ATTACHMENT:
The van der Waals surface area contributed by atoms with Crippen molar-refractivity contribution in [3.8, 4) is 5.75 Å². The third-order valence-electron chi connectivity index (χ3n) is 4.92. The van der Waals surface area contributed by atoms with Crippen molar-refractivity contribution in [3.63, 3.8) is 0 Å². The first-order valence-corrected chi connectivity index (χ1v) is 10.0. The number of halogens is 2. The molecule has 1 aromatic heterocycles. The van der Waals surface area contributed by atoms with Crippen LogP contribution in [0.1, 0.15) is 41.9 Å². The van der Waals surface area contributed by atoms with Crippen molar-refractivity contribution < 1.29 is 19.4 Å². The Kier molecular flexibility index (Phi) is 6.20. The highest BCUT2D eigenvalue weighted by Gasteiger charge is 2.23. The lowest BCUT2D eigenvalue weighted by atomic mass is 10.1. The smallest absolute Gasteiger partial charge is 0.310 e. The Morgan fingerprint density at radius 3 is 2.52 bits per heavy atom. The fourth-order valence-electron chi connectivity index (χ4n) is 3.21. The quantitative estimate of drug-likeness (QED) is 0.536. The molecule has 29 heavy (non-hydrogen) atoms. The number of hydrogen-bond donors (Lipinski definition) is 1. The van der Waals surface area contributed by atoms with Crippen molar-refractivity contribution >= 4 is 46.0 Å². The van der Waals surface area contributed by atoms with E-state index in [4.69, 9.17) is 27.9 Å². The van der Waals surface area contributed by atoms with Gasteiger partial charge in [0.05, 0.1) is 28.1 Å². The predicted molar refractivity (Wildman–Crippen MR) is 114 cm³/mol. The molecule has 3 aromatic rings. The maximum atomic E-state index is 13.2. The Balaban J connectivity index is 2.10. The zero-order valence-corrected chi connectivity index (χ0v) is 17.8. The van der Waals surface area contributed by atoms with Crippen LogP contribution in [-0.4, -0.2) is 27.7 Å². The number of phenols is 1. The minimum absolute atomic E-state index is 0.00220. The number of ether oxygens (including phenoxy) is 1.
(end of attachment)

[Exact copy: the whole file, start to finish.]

The van der Waals surface area contributed by atoms with Crippen molar-refractivity contribution in [3.8, 4) is 5.75 Å². The third-order valence-electron chi connectivity index (χ3n) is 4.92. The van der Waals surface area contributed by atoms with Crippen molar-refractivity contribution in [3.63, 3.8) is 0 Å². The first-order valence-corrected chi connectivity index (χ1v) is 10.0. The number of halogens is 2. The molecule has 1 aromatic heterocycles. The van der Waals surface area contributed by atoms with Crippen LogP contribution in [0.1, 0.15) is 41.9 Å². The van der Waals surface area contributed by atoms with Crippen molar-refractivity contribution < 1.29 is 19.4 Å². The Kier molecular flexibility index (Phi) is 6.20. The highest BCUT2D eigenvalue weighted by Gasteiger charge is 2.23. The lowest BCUT2D eigenvalue weighted by atomic mass is 10.1. The smallest absolute Gasteiger partial charge is 0.310 e. The Morgan fingerprint density at radius 3 is 2.52 bits per heavy atom. The fourth-order valence-electron chi connectivity index (χ4n) is 3.21. The quantitative estimate of drug-likeness (QED) is 0.536. The molecule has 29 heavy (non-hydrogen) atoms. The number of hydrogen-bond donors (Lipinski definition) is 1. The van der Waals surface area contributed by atoms with Crippen molar-refractivity contribution >= 4 is 46.0 Å². The van der Waals surface area contributed by atoms with E-state index in [4.69, 9.17) is 27.9 Å². The van der Waals surface area contributed by atoms with Gasteiger partial charge in [0.05, 0.1) is 28.1 Å². The predicted molar refractivity (Wildman–Crippen MR) is 114 cm³/mol. The molecule has 3 aromatic rings. The maximum atomic E-state index is 13.2. The Balaban J connectivity index is 2.10. The zero-order valence-corrected chi connectivity index (χ0v) is 17.8. The van der Waals surface area contributed by atoms with Crippen LogP contribution in [-0.4, -0.2) is 27.7 Å². The number of phenols is 1. The minimum absolute atomic E-state index is 0.00220. The number of ether oxygens (including phenoxy) is 1.